4. ‘Create something truly valuable rather than a vehicle for your own greed’ I think this is key to success. There are far to many sites out there, that appear to be just serving the author and completely forget about the actual readers.

    This is an excellent post, with simple straightforward ideas.

    Cheers

  5. Thanks so much for the support Chris!

    Anyone reading this and is interested in hearing what Chris is raving about can go to our website and either download some free music or apply for a free CD – hope to see some of you soon.

  6. Thanks so much for the support Chris!

    Anyone reading this and is interested in hearing what Chris is raving about can go to our website and either download some free music or apply for a free CD – hope to see some of you soon.

  7. After reading the article in Technium “1000 true fans”, I was thinking exactly the same question: how to do it.
    I agree with your points, but I wonder if identifying your audience and delivering what they want is a good idea.
    It sounds to me like selling out.
    I see blogging as the means of ones expression and not as a way to draw a wider audience and trying to please it.
    But I suppose if you’re dealing with a professional or commercial blog, the perspective is different…

  8. After reading the article in Technium “1000 true fans”, I was thinking exactly the same question: how to do it.
    I agree with your points, but I wonder if identifying your audience and delivering what they want is a good idea.
    It sounds to me like selling out.
    I see blogging as the means of ones expression and not as a way to draw a wider audience and trying to please it.
    But I suppose if you’re dealing with a professional or commercial blog, the perspective is different…

  9. The only time I can remember in recent history that I was a fan of a company and then told others about it was when I had to have my Honda serviced.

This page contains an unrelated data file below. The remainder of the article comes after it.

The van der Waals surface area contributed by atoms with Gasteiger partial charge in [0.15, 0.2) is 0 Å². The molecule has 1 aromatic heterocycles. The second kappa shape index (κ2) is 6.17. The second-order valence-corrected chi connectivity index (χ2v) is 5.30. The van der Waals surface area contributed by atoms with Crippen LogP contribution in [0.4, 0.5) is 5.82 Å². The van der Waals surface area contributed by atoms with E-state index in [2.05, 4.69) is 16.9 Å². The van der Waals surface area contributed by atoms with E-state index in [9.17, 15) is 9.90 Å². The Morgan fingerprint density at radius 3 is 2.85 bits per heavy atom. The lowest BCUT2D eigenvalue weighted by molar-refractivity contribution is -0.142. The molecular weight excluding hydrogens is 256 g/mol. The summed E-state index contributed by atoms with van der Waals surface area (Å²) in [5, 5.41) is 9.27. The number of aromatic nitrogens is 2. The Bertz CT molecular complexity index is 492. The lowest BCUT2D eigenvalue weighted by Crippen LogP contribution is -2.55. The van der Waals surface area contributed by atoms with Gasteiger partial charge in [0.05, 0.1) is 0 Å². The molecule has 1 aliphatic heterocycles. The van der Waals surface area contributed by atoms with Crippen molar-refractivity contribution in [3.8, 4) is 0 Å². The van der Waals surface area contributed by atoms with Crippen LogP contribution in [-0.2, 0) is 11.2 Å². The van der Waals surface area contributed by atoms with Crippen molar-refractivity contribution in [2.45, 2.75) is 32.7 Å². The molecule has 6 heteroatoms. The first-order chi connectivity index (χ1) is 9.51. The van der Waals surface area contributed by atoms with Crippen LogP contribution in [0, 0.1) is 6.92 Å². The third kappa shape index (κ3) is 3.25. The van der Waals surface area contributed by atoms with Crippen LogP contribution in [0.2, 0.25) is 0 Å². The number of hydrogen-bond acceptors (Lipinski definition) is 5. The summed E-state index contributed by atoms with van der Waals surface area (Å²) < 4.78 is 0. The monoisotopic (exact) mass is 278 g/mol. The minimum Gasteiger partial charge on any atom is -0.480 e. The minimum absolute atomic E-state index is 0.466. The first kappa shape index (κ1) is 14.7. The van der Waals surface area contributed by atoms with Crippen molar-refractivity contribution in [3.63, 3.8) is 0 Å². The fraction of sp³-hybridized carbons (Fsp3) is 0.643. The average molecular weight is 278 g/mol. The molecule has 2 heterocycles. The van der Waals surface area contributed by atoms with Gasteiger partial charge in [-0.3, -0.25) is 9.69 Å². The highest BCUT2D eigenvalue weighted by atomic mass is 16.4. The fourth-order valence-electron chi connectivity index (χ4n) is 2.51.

The service department treated me so good that I could hardly believe it. Everyone I talked to over the next few days got my “Honda Service” story.

    The Masked Millionaire

  10. The only time I can remember in recent history that I was a fan of a company and then told others about it was when I had to have my Honda serviced.

    The service department treated me so good that I could hardly believe it. Everyone I talked to over the next few days got my “Honda Service” story.

    The Masked Millionaire

  11. I understand that providing good customer service makes good business sense in general. However, I am not convinced that it makes equally good sense for musicians to put themselves at the customer service desk of their businesses. Marillion may perhaps be nice guys, exceedingly capable of dealing personally with their customers’ after-sale concerns, but for me (just as a for instance) to interact with customers in any other way than through music would constitute a kind of commercial suicide attempt: I am not entirely in my right mind, and the mere act of having a chat with a fan usually sends them screaming for the door for good.

    I worry that if this trend for using the internet to market music continues, the industry will be peopled with nice, approachable guys, making nice, approachable music that offends no one (no offense intended). Artists will become virtually indistinguishable from customers, which would be a shame in an industry that has always reserved a special place in its heart for the flamboyant, the eccentric, and the plain crazy.

    Thank you, Chris, by the way, for all your consistently inspirational blog entries.

    Sebastiaan Elsenburg.

  12. I understand that providing good customer service makes good business sense in general. However, I am not convinced that it makes equally good sense for musicians to put themselves at the customer service desk of their businesses. Marillion may perhaps be nice guys, exceedingly capable of dealing personally with their customers’ after-sale concerns, but for me (just as a for instance) to interact with customers in any other way than through music would constitute a kind of commercial suicide attempt: I am not entirely in my right mind, and the mere act of having a chat with a fan usually sends them screaming for the door for good.

    I worry that if this trend for using the internet to market music continues, the industry will be peopled with nice, approachable guys, making nice, approachable music that offends no one (no offense intended). Artists will become virtually indistinguishable from customers, which would be a shame in an industry that has always reserved a special place in its heart for the flamboyant, the eccentric, and the plain crazy.

    Thank you, Chris, by the way, for all your consistently inspirational blog entries.

    Sebastiaan Elsenburg.

  13. You missed a couple:

    #11. Stalker.
    #12. Friend.